Short Relief: Anonymous speech has a place, but not among political operatives

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The speculation has ended. The mystery is solved. The creators of the anonymous website “The Cutler Files” had billed themselves as a group of researchers, writers and journalists. Now, they have been exposed to be nothing more than a couple.

One partner was political consultant Dennis Bailey, who advised independent candidate for governor Shawn Moody. The other was Thom Rhoads, husband of Rosa Scarcelli, a candidate for the Democratic nomination for governor. Bailey advised Scarcelli before he went to work for Moody.

The website was accessible from August through October last year. It featured negative claims about independent candidate for governor Eliot Cutler. Those claims included that Cutler was not the Mainer, the environmentalist or the political independent that he professed to be. Rather, the website asserted that Cutler was a Washington bureaucrat, attorney and lobbyist. The website also claimed that it was not affiliated with any candidate and claimed that it did not advocate against any candidate.

During the campaign, Cutler complained that the website was false and misleading. He filed a formal complaint with the state Ethics Commission, which concluded that the website was, in fact, an express form of advocacy against a candidate. It ultimately fined Bailey $200 for failure to disclose who paid for the site and for failure to disclaim association with any candidate.

After being outed, Bailey and Rhoads defended their work on the basis that it provided the public with important information about a major candidate for a powerful office that the mainstream media was not reporting. They defended their use of anonymity on the basis that they had a constitutional right to anonymous speech and did not want to distract attention from their message or hamstring candidates they were supporting.

Anonymous, or pseudonymous, speech has been an element of American political life from its earliest stages. Alexander Hamilton, John Jay and James Madison wrote The Federalist Papers to promote ratification of the U.S. Constitution. They used the pseudonym “Publius” to avoid having their identities, personalities and associations detract from their arguments.

Abraham Lincoln used pseudonyms on two occasions. The first was in 1837, when he was about 28 years old, living in Springfield, Ill., practicing law, and sitting as a member of the state Legislature. Lincoln wrote a series of letters to the local paper, The Sangamo Journal, whose editor was a friend. In these letters, Lincoln attacked a Democratic officeholder as a Tory. He signed the letters “Sampson’s Ghost.” The rival saw through the pseudonym and retaliated by calling Lincoln a deist.

Five years later, Lincoln wrote another series of letters over the signature “Rebecca.” This time, he attacked another prominent young Democrat, who was the state auditor, for being a vain fool and liar, and for manufacturing the then-current financial crisis. This rival also saw through the pseudonym. He challenged Lincoln to a duel that was only averted through the intervention of friends.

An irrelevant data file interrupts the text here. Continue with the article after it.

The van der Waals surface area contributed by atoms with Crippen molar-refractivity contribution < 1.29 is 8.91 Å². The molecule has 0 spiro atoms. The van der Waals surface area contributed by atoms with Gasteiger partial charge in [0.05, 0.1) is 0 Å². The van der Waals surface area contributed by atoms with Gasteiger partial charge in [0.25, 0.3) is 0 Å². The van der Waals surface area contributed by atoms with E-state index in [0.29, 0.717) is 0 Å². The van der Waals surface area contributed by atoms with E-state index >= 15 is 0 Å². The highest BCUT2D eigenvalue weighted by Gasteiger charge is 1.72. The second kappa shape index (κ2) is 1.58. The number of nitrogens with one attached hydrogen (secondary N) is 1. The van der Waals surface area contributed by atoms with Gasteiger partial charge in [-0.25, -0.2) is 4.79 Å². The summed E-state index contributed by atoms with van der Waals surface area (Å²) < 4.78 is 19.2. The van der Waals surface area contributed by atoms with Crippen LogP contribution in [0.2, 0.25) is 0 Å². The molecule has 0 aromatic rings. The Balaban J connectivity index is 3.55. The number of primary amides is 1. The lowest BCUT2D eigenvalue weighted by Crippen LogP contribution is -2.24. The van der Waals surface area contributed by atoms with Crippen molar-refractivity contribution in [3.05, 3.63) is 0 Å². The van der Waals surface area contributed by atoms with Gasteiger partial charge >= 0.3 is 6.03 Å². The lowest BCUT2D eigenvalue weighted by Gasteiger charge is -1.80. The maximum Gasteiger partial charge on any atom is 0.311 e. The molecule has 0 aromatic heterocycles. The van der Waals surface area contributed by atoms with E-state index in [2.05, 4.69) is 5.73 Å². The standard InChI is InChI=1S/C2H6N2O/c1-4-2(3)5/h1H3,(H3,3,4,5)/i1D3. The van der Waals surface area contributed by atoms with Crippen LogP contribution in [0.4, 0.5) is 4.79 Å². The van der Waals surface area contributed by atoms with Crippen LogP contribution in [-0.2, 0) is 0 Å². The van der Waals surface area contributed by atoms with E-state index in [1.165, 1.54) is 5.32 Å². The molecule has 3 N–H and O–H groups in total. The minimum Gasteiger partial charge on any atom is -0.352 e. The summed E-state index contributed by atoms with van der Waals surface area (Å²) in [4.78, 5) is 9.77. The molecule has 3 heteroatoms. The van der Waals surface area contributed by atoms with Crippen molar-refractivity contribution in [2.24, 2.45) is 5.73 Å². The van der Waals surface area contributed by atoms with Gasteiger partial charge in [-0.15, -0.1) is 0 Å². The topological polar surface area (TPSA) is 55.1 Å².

In 1972, an insider referred to as “Deep Throat” leaked information about the Nixon Administration’s wrongdoings to reporters Bob Woodward and Carl Bernstein. Those wrongdoings included dirty tricks played on opponents during the 1972 re-election campaign. Woodward and Bernstein wrote a series of exposes in The Washington Post that eventually contributed to Nixon’s resignation in 1974. They maintained their source’s confidentiality until 2005, when former FBI Associate Deputy Director Mark Feld revealed himself to have been their source.

The arguments against anonymous speech include that it is dishonest, irresponsible, cowardly and unfair. That knowing the proponent of an argument helps understand and evaluate the argument itself, because positions are often the product of self-interest. That anonymity hampers the victim of an attack from confronting their critics and defending themselves. That, in a democracy, citizens need to know who stands where on what issues in order to make informed judgments. That falsehood should be confronted and corrected.

The arguments in favor of anonymous speech include that it is a way for the oppressed to confront their oppressor. That suppression is bad policy that does not resolve anything, but only ignores problems, allowing them to fester. That orthodoxy is stultifying and that new and different ideas are essential for innovation and progress. That to be human is to be fallible, and the best policy in the face of such imperfection is to consider different ideas, in order to identify the good ones. That ideas should be judged on the basis of their merits; that judging them by their proponents is a lazy shortcut at best and ignorant prejudice at worst.

There are many forms of suppression, from physical violence, to threats of retaliation, to climates of fear, cheating, dirty tricks, peer pressure and media bias. Anonymous speech seems most defensible when employed by the oppressed against their oppressor.

It is least defensible when the powerful use it to influence events in their favor. It doesn’t seem very necessary among relative equals – like Bailey, Rhoads and others in the public political arena – who have ample opportunity to get their message out, and have little else to fear than how the public receives that message.

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Halsey Frank is a Portland resident, attorney and former chairman of the Republican City Committee.

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